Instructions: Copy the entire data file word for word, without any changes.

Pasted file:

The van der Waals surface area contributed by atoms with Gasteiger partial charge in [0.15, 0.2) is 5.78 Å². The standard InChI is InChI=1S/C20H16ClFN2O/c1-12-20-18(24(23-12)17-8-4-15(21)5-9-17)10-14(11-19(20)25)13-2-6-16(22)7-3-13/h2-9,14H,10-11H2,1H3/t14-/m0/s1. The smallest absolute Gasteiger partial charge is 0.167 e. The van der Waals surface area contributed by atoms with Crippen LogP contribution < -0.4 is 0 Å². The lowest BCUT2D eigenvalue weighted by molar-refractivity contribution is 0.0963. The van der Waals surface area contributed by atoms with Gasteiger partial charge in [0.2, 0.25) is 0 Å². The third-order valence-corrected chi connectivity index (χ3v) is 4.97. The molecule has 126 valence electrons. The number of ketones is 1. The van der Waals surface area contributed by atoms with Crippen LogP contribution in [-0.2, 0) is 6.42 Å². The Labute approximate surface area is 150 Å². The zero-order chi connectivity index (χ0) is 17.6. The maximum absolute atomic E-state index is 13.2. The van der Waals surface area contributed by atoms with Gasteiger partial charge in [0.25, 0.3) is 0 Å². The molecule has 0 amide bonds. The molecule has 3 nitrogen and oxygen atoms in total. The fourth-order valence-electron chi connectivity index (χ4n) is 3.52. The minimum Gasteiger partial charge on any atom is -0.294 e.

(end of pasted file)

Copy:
The van der Waals surface area contributed by atoms with Gasteiger partial charge in [0.15, 0.2) is 5.78 Å². The standard InChI is InChI=1S/C20H16ClFN2O/c1-12-20-18(24(23-12)17-8-4-15(21)5-9-17)10-14(11-19(20)25)13-2-6-16(22)7-3-13/h2-9,14H,10-11H2,1H3/t14-/m0/s1. The smallest absolute Gasteiger partial charge is 0.167 e. The van der Waals surface area contributed by atoms with Crippen LogP contribution < -0.4 is 0 Å². The lowest BCUT2D eigenvalue weighted by molar-refractivity contribution is 0.0963. The van der Waals surface area contributed by atoms with Gasteiger partial charge in [0.2, 0.25) is 0 Å². The third-order valence-corrected chi connectivity index (χ3v) is 4.97. The molecule has 126 valence electrons. The number of ketones is 1. The van der Waals surface area contributed by atoms with Crippen LogP contribution in [-0.2, 0) is 6.42 Å². The Labute approximate surface area is 150 Å². The zero-order chi connectivity index (χ0) is 17.6. The maximum absolute atomic E-state index is 13.2. The van der Waals surface area contributed by atoms with Gasteiger partial charge in [0.25, 0.3) is 0 Å². The molecule has 0 amide bonds. The molecule has 3 nitrogen and oxygen atoms in total. The fourth-order valence-electron chi connectivity index (χ4n) is 3.52. The minimum Gasteiger partial charge on any atom is -0.294 e.